quick intro - new to NZ

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9 years 1 month ago #39041 by bees
quick intro - new to NZ was created by bees
Hi - probably doing an intro too early - havent read half the stuff on here yet! Me and my wife are moving to NZ - and have been amazed at the so called lifestyle properties available; we love them and want to buy one when we come. We are coming on a parent visa (all being well...) as our daughter married a kiwi (and my sister did years ago too and moved here - so I am almost a kiwi anyway....).
The question is - when it says "land has a few paddocks - ideal for sheep grazing etc..." what sort of income does/can this produce? full time occupation? part time? love to know if is an earner or just a labour of love. I hasten to point out there would be love in it even though I would have to learn from scratch. I am 51 but as fit as a fiddle...
Also the rules around building - if we wanted to have camping for guests and build a toilet block - how does that work? I stress we would only want to complement wherever we end up - not change it for profit. Thanks guys! (Also any general advice?!)

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9 years 1 month ago #501285 by katieb
Replied by katieb on topic quick intro - new to NZ
welcome, income of course depends on the size of the block, location, condition & all sorts of other things. You need a decent sized block to make a decent income if you are planning on making it off the animals.

take a look through past threads as its often been covered

Animals rule our place... cows, calves, sheep, goats, pigs, horses, donkeys, chickens, ducks... the list goes on
...."lifestyle block like" 25 or so acres around the house attached to a rather large farm with dairy drystock & a 600 cow dairy conversion :)....1500 acres to call home

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9 years 1 month ago #501292 by muri
Replied by muri on topic quick intro - new to NZ
Very few life style blocks are economically viable so if you are looking at living off the land and making a living off it you will either have to be very lucky, extremely well skilled, or have the most amazing soil that can make growing something relatively easy.
Our soils are very diverse and one cant really give a blanket answer to your questions that will cover the whole country. A few paddocks with grazing sheep will cost you to run probably rather than giving an income.
Building regulations can vary around the country so once again, its not possible to give a blanket answer. What is permitted on one piece of land may not be allowed on the neighbouring land, it will depend on the zoning, the location etc

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9 years 1 month ago #501294 by Mich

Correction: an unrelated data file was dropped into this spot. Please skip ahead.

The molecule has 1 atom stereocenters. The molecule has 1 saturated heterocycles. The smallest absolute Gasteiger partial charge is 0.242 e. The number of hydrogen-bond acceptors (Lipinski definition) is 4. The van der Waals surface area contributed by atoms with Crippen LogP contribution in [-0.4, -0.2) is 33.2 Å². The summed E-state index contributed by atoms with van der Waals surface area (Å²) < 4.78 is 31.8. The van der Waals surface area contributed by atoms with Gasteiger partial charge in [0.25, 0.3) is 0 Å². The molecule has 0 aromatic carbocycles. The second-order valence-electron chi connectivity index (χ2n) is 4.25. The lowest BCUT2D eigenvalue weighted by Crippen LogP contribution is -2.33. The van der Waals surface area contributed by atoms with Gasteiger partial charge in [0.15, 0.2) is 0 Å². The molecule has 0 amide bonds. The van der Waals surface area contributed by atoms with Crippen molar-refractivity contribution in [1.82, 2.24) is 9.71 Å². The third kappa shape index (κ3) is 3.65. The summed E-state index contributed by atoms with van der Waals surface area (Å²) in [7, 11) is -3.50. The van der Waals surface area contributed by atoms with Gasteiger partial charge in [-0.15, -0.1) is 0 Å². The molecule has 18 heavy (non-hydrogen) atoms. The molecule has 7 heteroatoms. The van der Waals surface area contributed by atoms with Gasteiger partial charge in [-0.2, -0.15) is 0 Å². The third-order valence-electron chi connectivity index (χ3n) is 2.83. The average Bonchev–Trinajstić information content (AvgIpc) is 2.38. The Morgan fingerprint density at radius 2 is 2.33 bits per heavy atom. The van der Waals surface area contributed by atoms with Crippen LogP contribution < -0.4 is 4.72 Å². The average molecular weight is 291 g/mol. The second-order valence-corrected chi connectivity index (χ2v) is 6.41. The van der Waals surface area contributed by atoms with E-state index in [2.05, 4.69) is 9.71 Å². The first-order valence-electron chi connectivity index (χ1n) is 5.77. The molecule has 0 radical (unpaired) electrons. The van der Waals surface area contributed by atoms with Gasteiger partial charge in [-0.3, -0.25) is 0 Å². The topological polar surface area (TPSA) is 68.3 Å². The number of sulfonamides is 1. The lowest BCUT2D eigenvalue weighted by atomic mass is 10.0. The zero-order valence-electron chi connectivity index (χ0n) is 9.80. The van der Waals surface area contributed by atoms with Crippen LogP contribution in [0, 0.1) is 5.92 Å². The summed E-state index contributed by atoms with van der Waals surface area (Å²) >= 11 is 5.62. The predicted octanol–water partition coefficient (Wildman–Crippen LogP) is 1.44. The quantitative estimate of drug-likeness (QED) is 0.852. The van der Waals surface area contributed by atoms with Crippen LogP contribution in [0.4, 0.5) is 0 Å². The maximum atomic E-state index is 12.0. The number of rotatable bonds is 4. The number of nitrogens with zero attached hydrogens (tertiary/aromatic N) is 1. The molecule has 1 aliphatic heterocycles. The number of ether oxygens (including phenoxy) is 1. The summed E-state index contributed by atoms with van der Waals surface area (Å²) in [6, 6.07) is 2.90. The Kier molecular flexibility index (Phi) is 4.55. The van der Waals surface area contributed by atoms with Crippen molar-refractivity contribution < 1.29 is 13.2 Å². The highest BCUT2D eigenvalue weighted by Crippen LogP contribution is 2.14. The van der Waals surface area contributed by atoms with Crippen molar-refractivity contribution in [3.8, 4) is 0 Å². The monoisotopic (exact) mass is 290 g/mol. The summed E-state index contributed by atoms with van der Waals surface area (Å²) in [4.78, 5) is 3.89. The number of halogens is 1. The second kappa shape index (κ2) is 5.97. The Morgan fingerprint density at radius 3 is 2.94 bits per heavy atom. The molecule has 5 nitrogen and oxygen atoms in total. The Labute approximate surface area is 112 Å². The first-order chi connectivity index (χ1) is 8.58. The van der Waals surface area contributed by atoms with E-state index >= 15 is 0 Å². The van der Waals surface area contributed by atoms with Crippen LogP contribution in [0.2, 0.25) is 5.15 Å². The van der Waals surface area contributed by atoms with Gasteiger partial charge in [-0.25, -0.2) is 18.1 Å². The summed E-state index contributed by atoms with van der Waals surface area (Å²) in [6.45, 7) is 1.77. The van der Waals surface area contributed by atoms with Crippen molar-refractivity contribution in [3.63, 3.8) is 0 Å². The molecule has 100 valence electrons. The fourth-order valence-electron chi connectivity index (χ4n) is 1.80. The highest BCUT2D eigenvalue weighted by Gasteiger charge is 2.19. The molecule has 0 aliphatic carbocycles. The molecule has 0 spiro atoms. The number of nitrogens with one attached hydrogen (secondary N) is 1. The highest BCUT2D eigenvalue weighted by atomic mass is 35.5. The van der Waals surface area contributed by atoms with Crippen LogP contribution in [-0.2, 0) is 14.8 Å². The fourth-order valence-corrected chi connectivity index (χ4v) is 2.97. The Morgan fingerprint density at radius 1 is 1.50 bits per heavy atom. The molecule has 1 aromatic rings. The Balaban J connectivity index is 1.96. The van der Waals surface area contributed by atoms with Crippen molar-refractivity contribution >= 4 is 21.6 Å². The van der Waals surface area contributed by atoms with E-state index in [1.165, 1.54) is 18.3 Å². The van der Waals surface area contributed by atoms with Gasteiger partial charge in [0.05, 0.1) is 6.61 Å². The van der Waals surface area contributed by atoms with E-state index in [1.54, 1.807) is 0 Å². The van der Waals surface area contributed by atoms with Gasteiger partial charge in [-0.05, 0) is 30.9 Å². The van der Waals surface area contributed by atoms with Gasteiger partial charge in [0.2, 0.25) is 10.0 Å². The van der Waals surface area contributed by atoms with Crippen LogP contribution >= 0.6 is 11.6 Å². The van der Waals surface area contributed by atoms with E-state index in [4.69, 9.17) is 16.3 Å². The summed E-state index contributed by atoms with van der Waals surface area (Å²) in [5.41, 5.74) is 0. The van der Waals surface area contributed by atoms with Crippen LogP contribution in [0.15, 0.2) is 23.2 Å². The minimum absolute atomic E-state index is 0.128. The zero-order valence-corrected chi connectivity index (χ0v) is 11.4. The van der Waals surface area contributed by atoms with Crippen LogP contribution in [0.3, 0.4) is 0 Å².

Replied by Mich on topic quick intro - new to NZ
Welcome to the forum, Bees. Nice to have you.

The answers to your questions depend a lot on many things: location, land, water availability, weather, council regulations to name a few. Bit like how long is a piece of string, really. :D

I wouldn't let a lack of experience be a concern. Many of us started with absolutely no experience, just a dream of a better life. What is more important, IMHO, is what you think you could have a passion for. Keeping and caring for animals, growing crops, becoming more self-sufficient, just enjoying creating a natural environment for flora and fauna, all of these or a combination to name a few. How far from city amenities do you want to be? Do you want an easy care place that frees you up to travel and do other things? Or do you want to be heavily involved in looking after your land on a daily basis (it's sometimes harder and more expensive than you think). Do you have practical skills that might be useful on your land? All things to consider.

Do we take it from your forum name that you might like to keep bees? If so, that's probably a good place to start. Bees are so important to have around and you could potentially make a little money from them without having a huge amount of land and outlay.

Have you checked out the E-Guide on this site about what to think about before buying your block?

Feel free to ask lots of questions (this site is a great resource and members are very helpful and generous with information, suggestions and advice), but as KatieB said, a lot of this has been covered in the past, so looking back on past posts might help define your questions so we can help you more.

Look forward to hearing more from you.
Cheers, Mich.

PS - one almost universal fact on a LSB - as has been alluded to before - you can make a small fortune off a LSB but you need a large one to start with (or something to that effect, LOL).

Good exercise for the heart is to bend down and help someone up. Anon.

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9 years 1 month ago #501318 by LongRidge